When Uncle Sam Breaks Up With You

A while back I told you about my soldier who was fighting to stay in the Army despite his many injuries. The post was called Beating The Odds. I shared our unlikely friendship (we don’t have much in common) and how our paths would never cross except in a cafe in Iraq over a $2 donated cup of coffee (Cup of Joe.) I also asked for some supportive comments he could share with the Medical Evaluation Board. Readers responded and he and his family were very touched. This post is the update to that story.

It worked before

Staff Sergeant RD had been injured before and forced to medically retire before. He fought his way back by getting stronger and getting waivers. That was a good thing because when it came to being a civilian, his transition was like something out of a movie. Specifically, the second act of a movie where the hero is in trouble and the zombies are winning. It was a nightmare.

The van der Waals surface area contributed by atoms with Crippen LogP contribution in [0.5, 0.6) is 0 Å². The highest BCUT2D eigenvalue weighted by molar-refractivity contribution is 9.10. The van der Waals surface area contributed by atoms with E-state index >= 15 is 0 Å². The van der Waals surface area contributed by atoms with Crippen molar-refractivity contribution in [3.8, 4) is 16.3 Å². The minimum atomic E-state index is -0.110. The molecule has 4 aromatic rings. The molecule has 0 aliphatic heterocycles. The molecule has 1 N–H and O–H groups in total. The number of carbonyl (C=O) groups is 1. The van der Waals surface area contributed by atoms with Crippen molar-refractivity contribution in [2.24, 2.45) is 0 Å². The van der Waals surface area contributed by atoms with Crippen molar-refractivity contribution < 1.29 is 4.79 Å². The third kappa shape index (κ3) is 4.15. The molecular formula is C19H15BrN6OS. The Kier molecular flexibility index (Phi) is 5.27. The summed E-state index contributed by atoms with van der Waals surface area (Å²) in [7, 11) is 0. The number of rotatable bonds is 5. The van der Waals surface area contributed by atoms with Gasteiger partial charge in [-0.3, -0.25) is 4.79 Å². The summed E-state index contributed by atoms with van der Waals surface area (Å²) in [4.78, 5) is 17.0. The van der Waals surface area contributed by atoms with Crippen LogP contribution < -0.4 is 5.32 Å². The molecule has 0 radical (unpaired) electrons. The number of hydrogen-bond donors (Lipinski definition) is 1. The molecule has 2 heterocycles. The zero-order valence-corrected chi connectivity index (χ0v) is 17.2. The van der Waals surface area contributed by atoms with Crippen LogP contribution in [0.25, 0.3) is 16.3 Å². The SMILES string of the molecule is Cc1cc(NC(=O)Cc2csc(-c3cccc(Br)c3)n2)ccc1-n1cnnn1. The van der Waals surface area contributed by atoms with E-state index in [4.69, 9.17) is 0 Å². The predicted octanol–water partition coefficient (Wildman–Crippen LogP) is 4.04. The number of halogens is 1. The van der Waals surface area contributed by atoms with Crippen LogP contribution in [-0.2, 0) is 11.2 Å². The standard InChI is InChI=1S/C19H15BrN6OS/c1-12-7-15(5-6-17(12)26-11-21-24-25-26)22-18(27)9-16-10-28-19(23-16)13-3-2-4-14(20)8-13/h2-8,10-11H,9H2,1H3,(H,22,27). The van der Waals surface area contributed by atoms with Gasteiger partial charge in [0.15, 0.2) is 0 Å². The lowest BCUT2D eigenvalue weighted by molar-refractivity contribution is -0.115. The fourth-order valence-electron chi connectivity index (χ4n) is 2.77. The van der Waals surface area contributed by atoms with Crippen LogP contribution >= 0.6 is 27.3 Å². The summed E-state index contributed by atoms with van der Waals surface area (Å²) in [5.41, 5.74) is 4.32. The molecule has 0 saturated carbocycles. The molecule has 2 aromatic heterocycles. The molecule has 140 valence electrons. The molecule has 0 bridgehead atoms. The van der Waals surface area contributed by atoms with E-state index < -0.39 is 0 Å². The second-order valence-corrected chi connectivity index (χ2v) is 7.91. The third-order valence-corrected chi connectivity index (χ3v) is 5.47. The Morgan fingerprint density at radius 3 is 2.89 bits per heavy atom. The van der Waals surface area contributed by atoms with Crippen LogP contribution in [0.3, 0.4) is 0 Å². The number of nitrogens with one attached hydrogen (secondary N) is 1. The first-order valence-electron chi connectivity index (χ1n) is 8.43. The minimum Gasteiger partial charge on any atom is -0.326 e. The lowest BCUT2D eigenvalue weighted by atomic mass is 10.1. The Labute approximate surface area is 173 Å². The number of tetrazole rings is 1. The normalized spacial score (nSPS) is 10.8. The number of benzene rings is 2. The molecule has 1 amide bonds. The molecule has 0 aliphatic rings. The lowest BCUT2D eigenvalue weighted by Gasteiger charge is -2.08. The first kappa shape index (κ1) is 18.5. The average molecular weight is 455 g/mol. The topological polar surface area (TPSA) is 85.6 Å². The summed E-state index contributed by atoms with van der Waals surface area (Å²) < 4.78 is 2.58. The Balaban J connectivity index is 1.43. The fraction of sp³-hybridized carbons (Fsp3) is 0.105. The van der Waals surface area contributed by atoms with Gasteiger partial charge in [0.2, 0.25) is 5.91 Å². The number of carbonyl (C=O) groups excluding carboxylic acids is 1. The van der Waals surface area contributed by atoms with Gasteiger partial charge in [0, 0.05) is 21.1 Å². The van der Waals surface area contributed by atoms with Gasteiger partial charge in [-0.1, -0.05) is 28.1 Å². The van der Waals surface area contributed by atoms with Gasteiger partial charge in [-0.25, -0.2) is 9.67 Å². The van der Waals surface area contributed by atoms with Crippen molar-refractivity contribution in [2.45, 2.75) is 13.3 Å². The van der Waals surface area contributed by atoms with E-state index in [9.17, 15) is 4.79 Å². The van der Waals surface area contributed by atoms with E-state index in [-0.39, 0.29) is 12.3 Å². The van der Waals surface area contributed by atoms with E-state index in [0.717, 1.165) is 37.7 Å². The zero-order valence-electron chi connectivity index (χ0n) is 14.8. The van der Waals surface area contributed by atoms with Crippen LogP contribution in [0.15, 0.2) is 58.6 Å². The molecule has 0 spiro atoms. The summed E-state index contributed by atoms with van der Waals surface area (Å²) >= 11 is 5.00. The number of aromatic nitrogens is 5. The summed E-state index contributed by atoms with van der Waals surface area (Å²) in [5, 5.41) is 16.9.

This is especially true when he took a few sleeping pills to deal with his insomnia. His mother didn’t know this and struggled to wake her groggy son. She grabbed his shoulders roughly. In that moment, he thought he was being attacked. He flipped her to the ground and it wasn’t until he had a knife to her throat that he realized that she was not the Taliban. He was so devastated by this event that he left. He disappeared for a year. It took him a few more years to get healthier from that point. But he did it. And Uncle Sam took him back.

10 years later

Since then, RD has done a lot. Most soldiers don’t like to talk about medals, but I found out that his include: 2 Purple Hearts, 2 Bronze Stars, and 2 Army Commendations. But along the way his injuries have gotten more serious, numerous, and include the bonus thrill of PTSD (Post Traumatic Stress Disorder) He was hoping to teach. To train soldiers and share the benefit of his knowledge. But the Medical Evaluation Board turned him down. He will be retiring in the coming weeks.